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Why

Ever since LaTeX became generally available in 1986, its popularity has increased, and many extensions have been developed. Unfortunatlely, these extensions were included in incompatible formats, eg. ``standard'' LaTeX with and without , S l iTeX , A M S -LaTeX , and so on. From the LaTeX source alone, it was difficult to determine for which of these (or other) formats a document was composed and, because different sites could have different configuration, document portability was a problem.

Already in 1989 at the Stanford TUG Conference, Frank Mittelbach and Rainer Schöpf got together with Leslie Lamport to discuss these (and other) topics and they published their ideas about possible ways to evolve LaTeX in TUGBoat [3,4]. This led a few years later to the start of the long-term LaTeX3 project [5,6,7,8].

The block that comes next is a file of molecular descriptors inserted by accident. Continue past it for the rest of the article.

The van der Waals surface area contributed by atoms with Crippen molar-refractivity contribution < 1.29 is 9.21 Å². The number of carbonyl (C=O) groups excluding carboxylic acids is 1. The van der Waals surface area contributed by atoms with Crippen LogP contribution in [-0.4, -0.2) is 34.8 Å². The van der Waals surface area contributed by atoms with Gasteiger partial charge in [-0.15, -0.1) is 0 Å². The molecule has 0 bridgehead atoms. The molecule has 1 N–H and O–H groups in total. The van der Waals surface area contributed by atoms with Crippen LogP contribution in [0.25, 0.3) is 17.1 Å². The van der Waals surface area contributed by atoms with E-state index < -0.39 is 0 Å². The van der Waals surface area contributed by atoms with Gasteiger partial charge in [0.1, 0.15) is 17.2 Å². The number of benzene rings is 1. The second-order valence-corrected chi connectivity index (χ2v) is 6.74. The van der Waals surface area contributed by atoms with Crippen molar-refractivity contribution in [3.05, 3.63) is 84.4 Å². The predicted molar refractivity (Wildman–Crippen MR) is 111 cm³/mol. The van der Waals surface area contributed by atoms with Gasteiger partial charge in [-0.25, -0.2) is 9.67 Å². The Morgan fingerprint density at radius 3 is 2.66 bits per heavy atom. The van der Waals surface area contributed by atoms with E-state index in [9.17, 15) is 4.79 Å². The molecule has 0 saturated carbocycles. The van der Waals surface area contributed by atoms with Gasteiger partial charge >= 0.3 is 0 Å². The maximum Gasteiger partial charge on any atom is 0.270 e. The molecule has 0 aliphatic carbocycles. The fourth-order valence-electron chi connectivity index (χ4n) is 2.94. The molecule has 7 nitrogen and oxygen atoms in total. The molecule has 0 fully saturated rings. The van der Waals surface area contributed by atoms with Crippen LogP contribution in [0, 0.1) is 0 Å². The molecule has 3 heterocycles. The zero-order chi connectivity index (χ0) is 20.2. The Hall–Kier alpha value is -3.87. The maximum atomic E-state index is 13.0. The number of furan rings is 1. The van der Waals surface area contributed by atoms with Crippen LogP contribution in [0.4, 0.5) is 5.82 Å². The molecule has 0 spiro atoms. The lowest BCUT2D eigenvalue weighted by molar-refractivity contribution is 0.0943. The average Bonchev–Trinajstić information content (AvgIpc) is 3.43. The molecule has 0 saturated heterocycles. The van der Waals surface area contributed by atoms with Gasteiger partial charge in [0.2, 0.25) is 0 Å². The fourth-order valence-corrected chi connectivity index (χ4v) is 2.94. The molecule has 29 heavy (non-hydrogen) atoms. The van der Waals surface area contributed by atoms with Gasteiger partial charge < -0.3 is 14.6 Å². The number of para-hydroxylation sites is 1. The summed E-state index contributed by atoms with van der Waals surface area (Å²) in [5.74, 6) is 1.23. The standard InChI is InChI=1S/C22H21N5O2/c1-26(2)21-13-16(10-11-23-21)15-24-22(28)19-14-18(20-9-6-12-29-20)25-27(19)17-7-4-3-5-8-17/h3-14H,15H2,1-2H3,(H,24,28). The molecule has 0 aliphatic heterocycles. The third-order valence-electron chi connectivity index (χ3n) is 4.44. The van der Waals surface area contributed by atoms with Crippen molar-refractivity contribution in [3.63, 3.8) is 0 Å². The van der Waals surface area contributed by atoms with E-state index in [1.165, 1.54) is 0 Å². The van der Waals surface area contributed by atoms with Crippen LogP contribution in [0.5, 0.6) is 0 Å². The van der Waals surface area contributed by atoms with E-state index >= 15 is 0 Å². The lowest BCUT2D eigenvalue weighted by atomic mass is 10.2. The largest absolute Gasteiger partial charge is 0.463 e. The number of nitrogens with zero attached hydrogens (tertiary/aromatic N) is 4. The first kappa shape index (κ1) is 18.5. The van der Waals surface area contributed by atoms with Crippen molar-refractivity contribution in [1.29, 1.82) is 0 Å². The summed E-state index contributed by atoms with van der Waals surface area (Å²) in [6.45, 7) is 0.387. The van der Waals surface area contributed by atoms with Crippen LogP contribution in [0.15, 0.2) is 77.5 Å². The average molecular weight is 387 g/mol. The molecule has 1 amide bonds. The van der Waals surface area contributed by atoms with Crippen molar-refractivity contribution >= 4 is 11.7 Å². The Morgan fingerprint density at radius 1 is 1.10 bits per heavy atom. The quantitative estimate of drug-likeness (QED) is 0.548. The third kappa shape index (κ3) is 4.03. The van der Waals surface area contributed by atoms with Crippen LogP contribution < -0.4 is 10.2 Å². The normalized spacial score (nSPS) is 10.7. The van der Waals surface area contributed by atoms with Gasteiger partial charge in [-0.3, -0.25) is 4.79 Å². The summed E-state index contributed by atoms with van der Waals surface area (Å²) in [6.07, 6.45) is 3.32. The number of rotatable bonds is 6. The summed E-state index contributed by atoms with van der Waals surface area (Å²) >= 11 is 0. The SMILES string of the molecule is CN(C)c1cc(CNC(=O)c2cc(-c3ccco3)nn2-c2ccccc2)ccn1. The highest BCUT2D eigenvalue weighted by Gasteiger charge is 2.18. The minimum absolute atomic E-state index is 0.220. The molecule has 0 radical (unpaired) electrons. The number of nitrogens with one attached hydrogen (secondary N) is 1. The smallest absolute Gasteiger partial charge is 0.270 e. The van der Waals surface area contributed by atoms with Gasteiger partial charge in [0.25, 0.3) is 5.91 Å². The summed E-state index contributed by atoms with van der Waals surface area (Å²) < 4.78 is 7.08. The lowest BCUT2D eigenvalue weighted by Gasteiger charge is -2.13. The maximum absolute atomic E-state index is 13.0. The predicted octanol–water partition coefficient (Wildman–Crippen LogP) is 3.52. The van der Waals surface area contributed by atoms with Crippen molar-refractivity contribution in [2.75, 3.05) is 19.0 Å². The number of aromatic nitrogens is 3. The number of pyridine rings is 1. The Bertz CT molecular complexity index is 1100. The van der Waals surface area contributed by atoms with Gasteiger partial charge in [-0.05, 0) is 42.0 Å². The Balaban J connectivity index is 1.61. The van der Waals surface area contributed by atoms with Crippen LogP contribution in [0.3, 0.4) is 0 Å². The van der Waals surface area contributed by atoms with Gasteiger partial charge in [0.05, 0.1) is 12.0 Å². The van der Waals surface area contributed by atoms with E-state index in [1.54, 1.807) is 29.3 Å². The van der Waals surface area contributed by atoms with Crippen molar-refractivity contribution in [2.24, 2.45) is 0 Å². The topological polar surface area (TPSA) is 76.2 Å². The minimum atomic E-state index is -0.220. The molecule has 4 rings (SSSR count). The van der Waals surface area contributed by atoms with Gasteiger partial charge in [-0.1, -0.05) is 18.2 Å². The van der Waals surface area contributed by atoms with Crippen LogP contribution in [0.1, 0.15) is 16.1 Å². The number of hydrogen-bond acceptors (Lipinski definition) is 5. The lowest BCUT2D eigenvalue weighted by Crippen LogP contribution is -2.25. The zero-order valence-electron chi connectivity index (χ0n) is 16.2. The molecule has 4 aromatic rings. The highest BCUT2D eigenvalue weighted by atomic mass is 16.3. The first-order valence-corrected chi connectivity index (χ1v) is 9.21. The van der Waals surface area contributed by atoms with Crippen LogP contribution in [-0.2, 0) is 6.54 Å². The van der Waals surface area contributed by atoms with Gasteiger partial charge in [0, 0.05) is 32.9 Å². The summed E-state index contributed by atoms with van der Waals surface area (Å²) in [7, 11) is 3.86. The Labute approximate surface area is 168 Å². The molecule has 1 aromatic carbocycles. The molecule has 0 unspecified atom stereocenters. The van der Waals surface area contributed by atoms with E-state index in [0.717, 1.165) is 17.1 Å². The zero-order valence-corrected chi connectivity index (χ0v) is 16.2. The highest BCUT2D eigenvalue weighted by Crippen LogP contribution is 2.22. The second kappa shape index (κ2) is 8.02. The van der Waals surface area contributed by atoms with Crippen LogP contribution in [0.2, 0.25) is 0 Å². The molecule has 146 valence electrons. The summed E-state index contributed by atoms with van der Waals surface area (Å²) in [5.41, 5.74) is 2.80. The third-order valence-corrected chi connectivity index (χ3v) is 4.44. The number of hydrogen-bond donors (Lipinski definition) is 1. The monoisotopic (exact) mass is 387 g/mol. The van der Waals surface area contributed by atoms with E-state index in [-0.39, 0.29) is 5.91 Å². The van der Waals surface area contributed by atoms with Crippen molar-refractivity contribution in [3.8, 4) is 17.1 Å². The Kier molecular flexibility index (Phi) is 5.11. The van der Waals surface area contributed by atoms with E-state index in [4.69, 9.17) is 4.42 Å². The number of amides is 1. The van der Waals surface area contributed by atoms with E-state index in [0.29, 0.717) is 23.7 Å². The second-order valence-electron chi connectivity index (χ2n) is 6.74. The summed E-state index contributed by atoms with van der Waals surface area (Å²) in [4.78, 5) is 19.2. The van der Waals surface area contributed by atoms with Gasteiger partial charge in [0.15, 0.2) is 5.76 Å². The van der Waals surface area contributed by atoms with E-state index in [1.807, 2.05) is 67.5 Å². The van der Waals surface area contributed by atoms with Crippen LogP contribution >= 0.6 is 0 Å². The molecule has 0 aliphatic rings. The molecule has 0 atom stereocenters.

However, to help end the confusion for the present LaTeX users, after a meeting in Spring 1993 between Leslie Lamport and Frank Mittelbach in Mainz, it was decided to release an upgraded version of LaTeX, called LaTeXe, which was officially announced in August 1993 at the TUG Conference at Aston.

Its stated aims are:

The first production version of LaTeXe was released on June 1st 1994. Twice a year (in June and in December) consolidation releases are planned, in order to keep all versions of the files in synchronization. Intermediate bugs are corrected via patch files. Bug reports are handled centrally by inviting the users to fill out an electronic form, distributed with the LaTeXe distribution, and sending it via electronic mail to latex-bugs@rus.uni-stuttgart.de. Note that only bug reports referring to the last two releases will be considered. One can also subscribe to the LaTeXe discussion list on LATEX-2E@DHDURZ1.BITNET and post questions (and answers) to that list.



next up previous
Next: Initial and preamble Up: LaTeXeAn Overview Previous: LaTeXeAn Overview



Janne Saarela
Wed May 17 14:38:58 METDST 1995